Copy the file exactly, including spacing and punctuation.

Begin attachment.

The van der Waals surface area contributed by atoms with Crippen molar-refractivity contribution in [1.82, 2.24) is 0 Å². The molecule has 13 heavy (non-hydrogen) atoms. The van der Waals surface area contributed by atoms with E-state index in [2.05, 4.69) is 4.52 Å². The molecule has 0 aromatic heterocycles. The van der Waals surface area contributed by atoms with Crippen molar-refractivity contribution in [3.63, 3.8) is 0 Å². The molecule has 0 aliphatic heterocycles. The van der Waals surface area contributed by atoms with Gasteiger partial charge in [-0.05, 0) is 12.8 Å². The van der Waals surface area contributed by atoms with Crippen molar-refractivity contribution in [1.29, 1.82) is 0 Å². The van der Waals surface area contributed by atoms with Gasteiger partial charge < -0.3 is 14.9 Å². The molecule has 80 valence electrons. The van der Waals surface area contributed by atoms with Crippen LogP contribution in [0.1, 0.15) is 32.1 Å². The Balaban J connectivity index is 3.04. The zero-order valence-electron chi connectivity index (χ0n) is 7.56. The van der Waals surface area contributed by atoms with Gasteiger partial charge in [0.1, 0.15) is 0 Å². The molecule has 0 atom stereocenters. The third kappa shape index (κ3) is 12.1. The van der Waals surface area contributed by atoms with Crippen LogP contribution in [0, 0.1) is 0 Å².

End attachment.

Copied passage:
The van der Waals surface area contributed by atoms with Crippen molar-refractivity contribution in [1.82, 2.24) is 0 Å². The molecule has 13 heavy (non-hydrogen) atoms. The van der Waals surface area contributed by atoms with E-state index in [2.05, 4.69) is 4.52 Å². The molecule has 0 aromatic heterocycles. The van der Waals surface area contributed by atoms with Crippen molar-refractivity contribution in [3.63, 3.8) is 0 Å². The molecule has 0 aliphatic heterocycles. The van der Waals surface area contributed by atoms with Gasteiger partial charge in [-0.05, 0) is 12.8 Å². The van der Waals surface area contributed by atoms with Crippen molar-refractivity contribution in [1.29, 1.82) is 0 Å². The van der Waals surface area contributed by atoms with Gasteiger partial charge < -0.3 is 14.9 Å². The molecule has 80 valence electrons. The van der Waals surface area contributed by atoms with Crippen LogP contribution in [0.1, 0.15) is 32.1 Å². The Balaban J connectivity index is 3.04. The zero-order valence-electron chi connectivity index (χ0n) is 7.56. The van der Waals surface area contributed by atoms with Gasteiger partial charge in [0.1, 0.15) is 0 Å². The molecule has 0 atom stereocenters. The third kappa shape index (κ3) is 12.1. The van der Waals surface area contributed by atoms with Crippen LogP contribution in [0, 0.1) is 0 Å².